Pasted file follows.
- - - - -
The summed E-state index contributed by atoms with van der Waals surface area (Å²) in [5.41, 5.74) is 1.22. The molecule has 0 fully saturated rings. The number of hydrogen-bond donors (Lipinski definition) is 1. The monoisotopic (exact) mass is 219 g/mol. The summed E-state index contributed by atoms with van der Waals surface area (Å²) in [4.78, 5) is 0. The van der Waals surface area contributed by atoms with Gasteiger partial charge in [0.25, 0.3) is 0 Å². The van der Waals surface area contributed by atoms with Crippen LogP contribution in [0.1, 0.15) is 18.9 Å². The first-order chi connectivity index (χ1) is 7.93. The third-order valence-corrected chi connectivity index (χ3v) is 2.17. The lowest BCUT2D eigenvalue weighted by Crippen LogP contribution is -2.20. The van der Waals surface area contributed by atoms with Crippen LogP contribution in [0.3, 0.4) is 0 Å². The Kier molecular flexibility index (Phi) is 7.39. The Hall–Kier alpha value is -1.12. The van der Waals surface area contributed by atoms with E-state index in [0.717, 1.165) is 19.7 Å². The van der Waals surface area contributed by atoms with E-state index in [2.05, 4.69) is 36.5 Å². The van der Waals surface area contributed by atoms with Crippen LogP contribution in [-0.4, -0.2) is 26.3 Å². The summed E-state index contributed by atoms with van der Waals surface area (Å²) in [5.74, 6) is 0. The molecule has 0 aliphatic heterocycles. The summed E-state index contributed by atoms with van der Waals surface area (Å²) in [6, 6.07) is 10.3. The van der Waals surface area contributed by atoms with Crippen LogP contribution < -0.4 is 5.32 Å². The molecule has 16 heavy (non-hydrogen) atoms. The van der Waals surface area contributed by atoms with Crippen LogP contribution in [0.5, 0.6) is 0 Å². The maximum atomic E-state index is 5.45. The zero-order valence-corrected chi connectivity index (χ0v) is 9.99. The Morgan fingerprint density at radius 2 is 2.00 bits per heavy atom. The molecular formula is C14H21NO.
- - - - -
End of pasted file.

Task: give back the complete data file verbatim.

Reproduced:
The summed E-state index contributed by atoms with van der Waals surface area (Å²) in [5.41, 5.74) is 1.22. The molecule has 0 fully saturated rings. The number of hydrogen-bond donors (Lipinski definition) is 1. The monoisotopic (exact) mass is 219 g/mol. The summed E-state index contributed by atoms with van der Waals surface area (Å²) in [4.78, 5) is 0. The van der Waals surface area contributed by atoms with Gasteiger partial charge in [0.25, 0.3) is 0 Å². The van der Waals surface area contributed by atoms with Crippen LogP contribution in [0.1, 0.15) is 18.9 Å². The first-order chi connectivity index (χ1) is 7.93. The third-order valence-corrected chi connectivity index (χ3v) is 2.17. The lowest BCUT2D eigenvalue weighted by Crippen LogP contribution is -2.20. The van der Waals surface area contributed by atoms with Crippen LogP contribution in [0.3, 0.4) is 0 Å². The Kier molecular flexibility index (Phi) is 7.39. The Hall–Kier alpha value is -1.12. The van der Waals surface area contributed by atoms with E-state index in [0.717, 1.165) is 19.7 Å². The van der Waals surface area contributed by atoms with E-state index in [2.05, 4.69) is 36.5 Å². The van der Waals surface area contributed by atoms with Crippen LogP contribution in [-0.4, -0.2) is 26.3 Å². The summed E-state index contributed by atoms with van der Waals surface area (Å²) in [5.74, 6) is 0. The molecule has 0 aliphatic heterocycles. The summed E-state index contributed by atoms with van der Waals surface area (Å²) in [6, 6.07) is 10.3. The van der Waals surface area contributed by atoms with Crippen LogP contribution < -0.4 is 5.32 Å². The molecule has 16 heavy (non-hydrogen) atoms. The van der Waals surface area contributed by atoms with Crippen LogP contribution in [0.5, 0.6) is 0 Å². The maximum atomic E-state index is 5.45. The zero-order valence-corrected chi connectivity index (χ0v) is 9.99. The Morgan fingerprint density at radius 2 is 2.00 bits per heavy atom. The molecular formula is C14H21NO.